Co-parenting and the Hostile Ex
After parents divorce, ideally they will be able to get past their negative feelings towards one another and focus on caring for their children. Unfortunately, many parents struggle with getting along with each another and can find themselves at odds over even minor decisions. This problem can be exacerbated when one partner is overtly antagonistic with the other. Fortunately, even when your ex is hostile, there are ways in which you can help reduce conflict in the co-parenting relationship.
Keep Your Children Away from the Conflict
Although you cannot control how your former partner chooses to behave, you can take action to keep your children from being exposed to their negativity when they are with you. By not speaking ill of the other parent or placing your children in the position of having to take sides, you can create a secure and safe environment for them. However, if your ex is making comments which are harmful to your children either in or outside of your presence, you may need to discuss their conduct with counsel.
Find Ways to Communicate
Although you and your former partner may not like one another when you have shared custody and placement of children, you are going to have to communicate with one another. If one parent is unable to appropriately and respectfully communicate with the other, it may be necessary to use a third-party communication service to facilitate conversations. Using this kind of tool allows all discussions to be completed through a separate server in a neutral environment. Using a divorce mediation resource may cause the hostile parent to be more thoughtful and careful in the use of their words and provide a safe place for the other parent to receive and give necessary information.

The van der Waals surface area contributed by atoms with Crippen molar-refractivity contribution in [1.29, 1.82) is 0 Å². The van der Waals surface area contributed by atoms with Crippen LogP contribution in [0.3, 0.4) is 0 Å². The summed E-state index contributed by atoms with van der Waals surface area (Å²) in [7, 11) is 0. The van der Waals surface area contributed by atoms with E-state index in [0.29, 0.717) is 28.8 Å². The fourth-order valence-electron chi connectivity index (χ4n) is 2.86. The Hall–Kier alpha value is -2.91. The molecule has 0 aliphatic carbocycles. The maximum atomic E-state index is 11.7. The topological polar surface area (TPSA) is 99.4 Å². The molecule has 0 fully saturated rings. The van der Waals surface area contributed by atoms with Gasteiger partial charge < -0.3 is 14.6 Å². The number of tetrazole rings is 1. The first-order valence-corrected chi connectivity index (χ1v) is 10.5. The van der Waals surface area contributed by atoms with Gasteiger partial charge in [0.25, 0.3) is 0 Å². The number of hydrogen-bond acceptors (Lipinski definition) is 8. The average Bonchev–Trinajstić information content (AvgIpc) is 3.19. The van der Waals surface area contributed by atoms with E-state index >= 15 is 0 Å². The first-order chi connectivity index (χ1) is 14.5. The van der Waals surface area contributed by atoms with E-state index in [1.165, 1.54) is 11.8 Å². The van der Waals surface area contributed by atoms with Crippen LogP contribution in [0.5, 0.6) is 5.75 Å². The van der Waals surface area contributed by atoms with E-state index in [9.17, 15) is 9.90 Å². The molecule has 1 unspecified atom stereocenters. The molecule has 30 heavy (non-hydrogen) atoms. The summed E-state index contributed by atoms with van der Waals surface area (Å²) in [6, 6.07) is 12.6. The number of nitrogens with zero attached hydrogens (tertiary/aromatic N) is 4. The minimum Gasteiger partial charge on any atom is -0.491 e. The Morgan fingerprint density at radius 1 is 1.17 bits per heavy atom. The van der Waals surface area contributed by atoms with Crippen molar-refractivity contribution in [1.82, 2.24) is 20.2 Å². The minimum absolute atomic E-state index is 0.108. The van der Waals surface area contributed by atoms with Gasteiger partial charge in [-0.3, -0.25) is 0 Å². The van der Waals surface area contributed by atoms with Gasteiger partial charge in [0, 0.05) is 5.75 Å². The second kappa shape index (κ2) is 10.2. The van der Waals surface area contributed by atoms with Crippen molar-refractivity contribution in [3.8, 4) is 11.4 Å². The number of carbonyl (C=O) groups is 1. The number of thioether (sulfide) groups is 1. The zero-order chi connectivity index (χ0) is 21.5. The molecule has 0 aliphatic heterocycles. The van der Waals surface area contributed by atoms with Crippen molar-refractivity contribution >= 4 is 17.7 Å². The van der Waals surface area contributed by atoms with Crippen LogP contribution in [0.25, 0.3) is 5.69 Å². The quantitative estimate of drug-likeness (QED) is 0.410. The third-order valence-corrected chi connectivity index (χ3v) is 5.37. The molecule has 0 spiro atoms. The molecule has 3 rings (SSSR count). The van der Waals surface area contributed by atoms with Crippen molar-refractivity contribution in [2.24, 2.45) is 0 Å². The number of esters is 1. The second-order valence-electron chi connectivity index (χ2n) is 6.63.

Set Limits and Keep them in Place
When one party is aggressive with the other, this behavior could be part of an old and ongoing pattern in their relationship. Perhaps the hostile parent is accustomed to being forceful with their ex to get their way. The other parent is going to have to set clear and distinct boundaries with their former partner and maintain them. Otherwise, the hostile partner will get the impression that their behavior does not have consequences. By being assertive and consistent, the non-hostile parent may build a healthier dynamic to help put a stop to unacceptable conduct.
Consider Family Therapy
Family therapy can be a vital resource to both parents and children following a divorce. Although the parents are no longer married, seeing a family counselor can be an effective means of identifying the source of the hostility in the co-parenting relationship. This process may also help the hostile parent see the impact of their behavior on his or her children. If the aggressive parent is unwilling to see someone, it may help you to talk with a counselor about your situation and identify healthy coping mechanisms.
Hostility in the co-parenting relationship can be difficult. Attorney Karyn Youso has extensive experience as a family law attorney and can help you examine your situation and consider your next steps. Contact us today to schedule a consultation, and let us take a “first look.”